Now that the lawn growing season is in its prime, the proliferation of those pesky weeds are also developing at a rapid rate. They’re the scourge of homeowners everywhere because they almost seem to appear out of nowhere. Most homeowners can only dream about a weed free lawn like those that are seen at championship golf courses. In fact, when you consider how tenacious these pesky invaders are with just one dandelion plant making up to 15,000 seeds, it’s a wonder that any of us can win the battle. Fortunately, there are several steps that you can take to eliminate weeds in your yard.
How you attack the intruders will depend upon which weeds you have in your lawn since no single product, weeding technique or lawn care can work against of all of them at one time. Weeds that show up in the lawn fall under three broad categories.
- Unwanted grasses like crabgrass
- Grass-like plants (sedges like nut-sedge)
- Broadleaf plants like dandelion.
Some of the weeds are annuals that complete their life cycle in one season and these weeds will reproduce from seeds. The perennials can live for several years while spreading underground and more difficult to control and eradicate.
Proper Lawn Care:
When you have a lawn that is stressed, it’s a prime target for weeds to take over, so proper lawn care is the best defense you can have against weed infestations. By taking a few simple steps like giving your lawn a deep watering infrequently, you help your lawn to compete for deeper root growth.
Each grass type has an ideal cutting height for good health and strong growth, but for weed control set your lawn mower higher, usually one of the two highest settings. This higher cut helps the grass to grow thick to shade out weeds and their seeds, which makes it harder for them to grow. Proper lawn feeding is essential to help your lawn thicken up.
A lawn fertilizer, like Scotts® Turf Builder® Lawn Food, aids the grass by filling in bare spots where weeds might grow and makes the area less welcoming to them. Longer grass also helps to prevent weeds by keeping it cooler and retarding weed seed germination. If you don’t know what type of grass you have, stop by a lawn care center with a sample to find out. Another strategy is to mow your grass when it needs it. Depending on the weather conditions in your region and the season, you might be mowing every week or two, then again, it can be every four or five days.
Prevention and Treatment:
Using a herbicide should your last resort, but this may be required when you have tried everything else and nothing works on a particular weed or your lawn is taken over by the invasion. If you use a herbicide, read the label carefully for your lawn type, the weeds you’ve got and when it works within a certain temperature range. According to This Old House, herbicides fall into three major categories: click here.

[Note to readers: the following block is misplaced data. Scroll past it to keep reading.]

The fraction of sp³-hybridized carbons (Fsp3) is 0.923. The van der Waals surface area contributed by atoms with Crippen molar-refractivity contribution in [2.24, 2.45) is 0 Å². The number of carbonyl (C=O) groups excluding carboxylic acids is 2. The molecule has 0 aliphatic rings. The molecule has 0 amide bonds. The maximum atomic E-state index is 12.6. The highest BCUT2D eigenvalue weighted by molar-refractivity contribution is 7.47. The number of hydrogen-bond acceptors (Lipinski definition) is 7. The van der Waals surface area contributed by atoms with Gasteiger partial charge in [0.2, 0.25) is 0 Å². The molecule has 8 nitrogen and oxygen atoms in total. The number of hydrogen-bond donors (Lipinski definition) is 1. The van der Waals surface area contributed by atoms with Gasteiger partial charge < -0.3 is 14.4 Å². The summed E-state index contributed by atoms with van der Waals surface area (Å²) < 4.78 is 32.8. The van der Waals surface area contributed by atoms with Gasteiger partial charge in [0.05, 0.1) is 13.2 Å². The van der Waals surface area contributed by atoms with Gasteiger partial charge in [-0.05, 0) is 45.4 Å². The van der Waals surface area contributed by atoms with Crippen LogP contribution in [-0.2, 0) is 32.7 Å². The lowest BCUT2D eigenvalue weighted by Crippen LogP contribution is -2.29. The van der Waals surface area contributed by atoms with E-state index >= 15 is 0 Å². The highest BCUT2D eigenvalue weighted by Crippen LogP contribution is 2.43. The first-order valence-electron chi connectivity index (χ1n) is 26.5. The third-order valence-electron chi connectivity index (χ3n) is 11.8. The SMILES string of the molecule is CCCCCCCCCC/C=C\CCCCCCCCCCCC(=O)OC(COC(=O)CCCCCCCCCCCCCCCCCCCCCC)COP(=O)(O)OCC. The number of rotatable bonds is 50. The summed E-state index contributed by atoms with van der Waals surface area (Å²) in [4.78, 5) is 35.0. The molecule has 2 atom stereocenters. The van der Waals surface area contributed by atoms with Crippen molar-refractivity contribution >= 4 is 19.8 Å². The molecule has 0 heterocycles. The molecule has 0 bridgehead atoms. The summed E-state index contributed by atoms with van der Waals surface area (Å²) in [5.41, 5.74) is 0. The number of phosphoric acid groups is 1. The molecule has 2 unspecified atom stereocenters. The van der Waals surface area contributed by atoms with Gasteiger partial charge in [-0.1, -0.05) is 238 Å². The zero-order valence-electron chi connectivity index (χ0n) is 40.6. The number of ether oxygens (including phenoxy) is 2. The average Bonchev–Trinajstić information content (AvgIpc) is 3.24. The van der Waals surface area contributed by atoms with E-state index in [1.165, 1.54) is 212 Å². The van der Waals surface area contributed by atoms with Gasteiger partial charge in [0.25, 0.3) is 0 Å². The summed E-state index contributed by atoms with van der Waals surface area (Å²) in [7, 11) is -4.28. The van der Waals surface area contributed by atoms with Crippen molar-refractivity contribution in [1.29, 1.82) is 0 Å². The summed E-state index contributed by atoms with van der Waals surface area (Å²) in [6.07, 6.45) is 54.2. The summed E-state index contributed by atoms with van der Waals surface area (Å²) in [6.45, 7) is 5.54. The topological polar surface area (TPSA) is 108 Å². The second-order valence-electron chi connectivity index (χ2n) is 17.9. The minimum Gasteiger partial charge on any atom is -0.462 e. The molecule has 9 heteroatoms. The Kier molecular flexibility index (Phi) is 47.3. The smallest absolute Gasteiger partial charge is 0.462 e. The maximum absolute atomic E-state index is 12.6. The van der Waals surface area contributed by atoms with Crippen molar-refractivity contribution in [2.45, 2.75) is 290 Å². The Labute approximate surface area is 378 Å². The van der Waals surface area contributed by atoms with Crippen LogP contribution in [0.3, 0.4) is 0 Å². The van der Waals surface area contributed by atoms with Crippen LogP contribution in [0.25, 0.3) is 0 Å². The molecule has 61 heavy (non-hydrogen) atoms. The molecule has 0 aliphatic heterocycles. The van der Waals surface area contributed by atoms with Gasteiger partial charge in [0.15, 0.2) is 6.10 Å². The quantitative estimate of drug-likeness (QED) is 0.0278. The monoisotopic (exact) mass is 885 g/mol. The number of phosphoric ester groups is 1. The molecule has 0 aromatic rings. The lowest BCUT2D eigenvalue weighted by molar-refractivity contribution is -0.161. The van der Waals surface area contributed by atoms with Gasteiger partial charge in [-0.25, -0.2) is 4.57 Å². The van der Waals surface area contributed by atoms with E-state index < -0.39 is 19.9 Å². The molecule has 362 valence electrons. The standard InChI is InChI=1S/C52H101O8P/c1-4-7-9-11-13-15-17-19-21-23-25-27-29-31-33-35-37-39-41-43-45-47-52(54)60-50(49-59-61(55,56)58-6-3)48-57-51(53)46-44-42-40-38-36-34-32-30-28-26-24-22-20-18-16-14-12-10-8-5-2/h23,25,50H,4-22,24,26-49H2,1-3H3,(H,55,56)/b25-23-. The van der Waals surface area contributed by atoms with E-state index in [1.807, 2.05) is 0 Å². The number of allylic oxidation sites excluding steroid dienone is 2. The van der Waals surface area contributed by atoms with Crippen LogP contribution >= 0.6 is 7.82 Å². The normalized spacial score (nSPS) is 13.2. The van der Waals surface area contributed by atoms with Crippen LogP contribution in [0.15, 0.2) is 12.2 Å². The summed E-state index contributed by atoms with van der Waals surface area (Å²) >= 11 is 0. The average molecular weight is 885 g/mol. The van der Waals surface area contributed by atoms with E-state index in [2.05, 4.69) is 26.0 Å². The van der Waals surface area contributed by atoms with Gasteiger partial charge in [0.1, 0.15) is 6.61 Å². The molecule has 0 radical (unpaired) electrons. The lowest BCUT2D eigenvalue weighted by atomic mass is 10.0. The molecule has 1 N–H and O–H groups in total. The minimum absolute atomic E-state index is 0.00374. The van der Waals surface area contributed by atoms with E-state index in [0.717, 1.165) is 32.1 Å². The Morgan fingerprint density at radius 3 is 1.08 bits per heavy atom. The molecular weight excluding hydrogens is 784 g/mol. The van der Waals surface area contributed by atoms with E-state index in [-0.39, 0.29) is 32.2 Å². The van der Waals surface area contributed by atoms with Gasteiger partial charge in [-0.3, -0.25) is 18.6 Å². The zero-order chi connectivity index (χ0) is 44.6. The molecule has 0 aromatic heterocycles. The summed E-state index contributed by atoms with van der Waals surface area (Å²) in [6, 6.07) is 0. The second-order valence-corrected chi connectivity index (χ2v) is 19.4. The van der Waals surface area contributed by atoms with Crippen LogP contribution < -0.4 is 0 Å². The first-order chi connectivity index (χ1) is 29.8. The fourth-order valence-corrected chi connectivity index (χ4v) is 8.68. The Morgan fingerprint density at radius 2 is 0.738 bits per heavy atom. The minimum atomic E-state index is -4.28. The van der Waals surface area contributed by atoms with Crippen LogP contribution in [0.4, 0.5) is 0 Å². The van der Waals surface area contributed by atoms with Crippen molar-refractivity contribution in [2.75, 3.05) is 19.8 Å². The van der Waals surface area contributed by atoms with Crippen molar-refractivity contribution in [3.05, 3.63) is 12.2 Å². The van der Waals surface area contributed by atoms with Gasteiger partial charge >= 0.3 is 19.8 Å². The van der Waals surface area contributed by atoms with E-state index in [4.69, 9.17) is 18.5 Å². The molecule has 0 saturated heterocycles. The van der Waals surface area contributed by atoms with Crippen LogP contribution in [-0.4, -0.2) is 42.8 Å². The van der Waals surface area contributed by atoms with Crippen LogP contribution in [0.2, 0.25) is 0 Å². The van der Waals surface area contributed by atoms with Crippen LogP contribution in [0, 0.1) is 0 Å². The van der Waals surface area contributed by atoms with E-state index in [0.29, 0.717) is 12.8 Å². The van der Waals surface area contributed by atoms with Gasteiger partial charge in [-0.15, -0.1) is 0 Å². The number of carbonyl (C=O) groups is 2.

Preemergence herbicides: These products kill germinating seeds before seedlings break through the soil with crabgrass being a primary target. Preemergence herbicides are generally synthetic, but there are natural, nontoxic Preemergence herbicides made from corn gluten that are safer.
Postemergence herbicides: These products kill existing weeds that are actively growing. These herbicides come in two types, contact and systemic. Contact herbicides will kill only the part of the plant they touch while systemic herbicides circulate inside the plant and kill the whole thing.
Most broadleaf herbicides are systemic and selective to kill broadleaf weeds only, but they will not kill weedy grasses. Glyphosate, which is the active ingredient in Roundup and similar products, is a systemic, nonselective herbicide that kills broadleaf weeds and weedy grasses. However, it also kills turf and other desirable plants, so it should only be used when you want to kill an entire section of lawn and replant it.
Weed-and-feed: These productscombine fertilizer and herbicides that will do two jobs at once, but the labor saving promises might backfire if the recommended time for weed control doesn’t coincide with the best time for fertilizing.
Whichever herbicide you decide to use in the war against weeds, follow the label directions carefully to get the best results and address the causes of the weeds to prevent new ones from growing. Take care of your lawn and apply herbicides only when needed if other methods have not provided the desired results.
Need some more help with keeping those pesky weeds away for good and answering any of your lawn care questions? Contact Us today and we’ll be happy to help!